BW selling off its pubs

Published: Monday, 13 September 2010

BRITISH Waterways has called time on its joint venture with pub chain giant Scottish & Newcastle with news that up to twenty pubs will be sold off, writes Allan Richards.

The majority of pubs will be sold via agents Colliers International. Whilst Scottish & Newcastle are keen to dismiss suggestions that the partnership has ended, no announcement has been made regarding its future.

Joint Venture

The joint venture was set up with Scottish & Newcastle Pub Enterprises in 2005 with its first pub, the Foxton Locks Inn (pictured) opening in May of that year on the Leicester branch of the Grand Union Canal amid much publicity. The longer term intention was to create a lucrative chain of up to 100 waterside pubs.

Despite the confirmed sell-off, BW's web site still states 'The Waterside Pub Partnership continues to develop and acquire further establishments, with British Waterways' share of the profits re-invested into maintaining and improving our canals and rivers.'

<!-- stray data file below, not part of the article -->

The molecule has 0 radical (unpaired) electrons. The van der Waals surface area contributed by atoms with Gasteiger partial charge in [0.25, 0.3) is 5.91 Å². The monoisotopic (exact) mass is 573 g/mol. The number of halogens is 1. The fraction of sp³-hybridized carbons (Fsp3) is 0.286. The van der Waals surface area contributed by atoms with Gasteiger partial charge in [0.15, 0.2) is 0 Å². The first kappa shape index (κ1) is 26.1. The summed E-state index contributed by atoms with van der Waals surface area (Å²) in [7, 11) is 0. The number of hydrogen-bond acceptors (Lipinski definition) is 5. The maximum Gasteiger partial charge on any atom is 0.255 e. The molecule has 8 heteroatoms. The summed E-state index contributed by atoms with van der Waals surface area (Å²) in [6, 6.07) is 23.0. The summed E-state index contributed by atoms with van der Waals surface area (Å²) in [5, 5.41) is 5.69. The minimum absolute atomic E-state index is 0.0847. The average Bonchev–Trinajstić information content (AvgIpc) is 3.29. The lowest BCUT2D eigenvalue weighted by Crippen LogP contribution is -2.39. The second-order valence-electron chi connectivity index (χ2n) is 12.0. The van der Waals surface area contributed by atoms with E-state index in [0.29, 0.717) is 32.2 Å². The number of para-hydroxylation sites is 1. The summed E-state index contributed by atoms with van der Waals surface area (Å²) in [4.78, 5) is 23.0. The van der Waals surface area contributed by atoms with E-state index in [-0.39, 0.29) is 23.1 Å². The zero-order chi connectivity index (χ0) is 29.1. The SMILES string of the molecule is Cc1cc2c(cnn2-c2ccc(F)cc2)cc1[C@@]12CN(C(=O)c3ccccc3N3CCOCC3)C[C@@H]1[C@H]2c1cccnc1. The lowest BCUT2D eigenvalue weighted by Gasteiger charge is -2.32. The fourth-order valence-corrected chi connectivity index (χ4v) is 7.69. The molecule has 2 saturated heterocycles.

No longer true

Obviously the first part of this statement is no longer true! However, it is the second part of the statement that is intriguing. Why are these pubs being sold off if the profits from them are being used to maintain our canals?

In 2008/9 BW forecast a contribution of just over £200,000 from the pub partnership. Indeed, Executive Director, Vince Moran, was set a target based on this figure. Quite why BW thought it necessary to divert its operation director from his task of maintaining our canals is unknown, as is his achievement against target.

One thing is certain, based on that forecast, the pub partnership is not profitable enough. Indeed, it is very possible that BW's forecast was inspirational rather than realistic and the pub partnership has never contributed to maintaining the canals.

Debts of £22 millions

Selling twenty pubs will raise millions but will our canals and rivers benefit from the sell-off? Almost certainly not! The partnership has debts of over £22 millions.

Perhaps chairman, Tony Hales, should have warned BW about the profitability of pub chains. In 1999 he was ousted by fellow directors from his job as chief executive of drinks and pub giant Allied Domeq, largely for his inability to make its pub division profitable.